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India’s tryst with its most comprehensive indirect tax reform, the Goods and Services Tax (GST), has begun at the midnight launch event on June 30. India woke up to a new era of economic resurgence on July 1. GST aims to make India a common market with common tax rates and procedures and remove the economic barriers thus paving the way for an integrated economy at the national level.

You must have seen the various informative advertisements especially in the print media or the awareness programs and debates on news channels and might have also come across jargon like GSTN, GSP, GSTIN, CGST, SGST, IGST, UTGST since it has become almost impossible to ignore the revolutionary tax reform.

This article is a small effort from our side to acquaint you with the following key terms related to GST:

  • GST COUNCIL
    The GST Council is a constitutional body headed by the Union finance minister ( Mr. Arun Jaitley) as its chairman and the Minister in charge of Finance or Taxation or any other Minister, nominated by each state government as its member. As per Article 279A (4), the Council is ought to make recommendations to the Union and the States on important issues like taxes, cesses, and surcharges to be subsumed under the GST, goods and services which may be subject to, or exempt from GST, rates of GST, model GST laws and other related matters.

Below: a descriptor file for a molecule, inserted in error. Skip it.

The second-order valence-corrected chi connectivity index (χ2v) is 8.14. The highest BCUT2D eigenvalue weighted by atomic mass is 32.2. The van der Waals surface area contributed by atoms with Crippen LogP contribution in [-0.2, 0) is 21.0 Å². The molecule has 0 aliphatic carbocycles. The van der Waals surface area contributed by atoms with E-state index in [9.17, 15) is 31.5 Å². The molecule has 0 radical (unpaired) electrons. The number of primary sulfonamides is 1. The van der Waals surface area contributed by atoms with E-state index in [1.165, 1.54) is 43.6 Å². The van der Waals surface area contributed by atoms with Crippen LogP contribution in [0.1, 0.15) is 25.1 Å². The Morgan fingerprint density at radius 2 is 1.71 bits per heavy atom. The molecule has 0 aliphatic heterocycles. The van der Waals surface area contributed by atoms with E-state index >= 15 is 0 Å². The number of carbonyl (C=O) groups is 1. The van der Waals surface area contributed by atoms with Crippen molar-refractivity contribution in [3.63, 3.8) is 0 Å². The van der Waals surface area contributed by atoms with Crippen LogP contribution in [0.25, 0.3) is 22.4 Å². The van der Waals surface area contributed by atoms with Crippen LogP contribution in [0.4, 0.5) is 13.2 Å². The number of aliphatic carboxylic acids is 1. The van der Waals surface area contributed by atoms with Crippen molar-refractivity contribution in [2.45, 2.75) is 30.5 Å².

• GSTN
    Goods and Services Tax Network (GSTN) is a not for profit, private limited company governed under section 8 of the companies act 2013. The Government of India holds 24.5{920dbb35a018f53c98098c37c77fa438a4980d0fa4f74e0bbb0e7b335d4b004b}( Source: The ET) equity in GSTN, all States and the Empowered Committee of State Finance Ministers, together hold another 24.5{920dbb35a018f53c98098c37c77fa438a4980d0fa4f74e0bbb0e7b335d4b004b} and balance 51{920dbb35a018f53c98098c37c77fa438a4980d0fa4f74e0bbb0e7b335d4b004b} equity is with non-Government financial institutions. The GSTN is responsible for providing the IT infrastructure to introduce GST and connect the databases of states and the center. The information technology system will allow taxpayers to register themselves and file tax returns online. A ₹1,380 crore (Source: Business Standard) contract has been given by GSTN to Infosys to build and maintain technology network for the new indirect tax system.
  • GST Suvidha Provider(GSP) & Application Service Provider(ASP)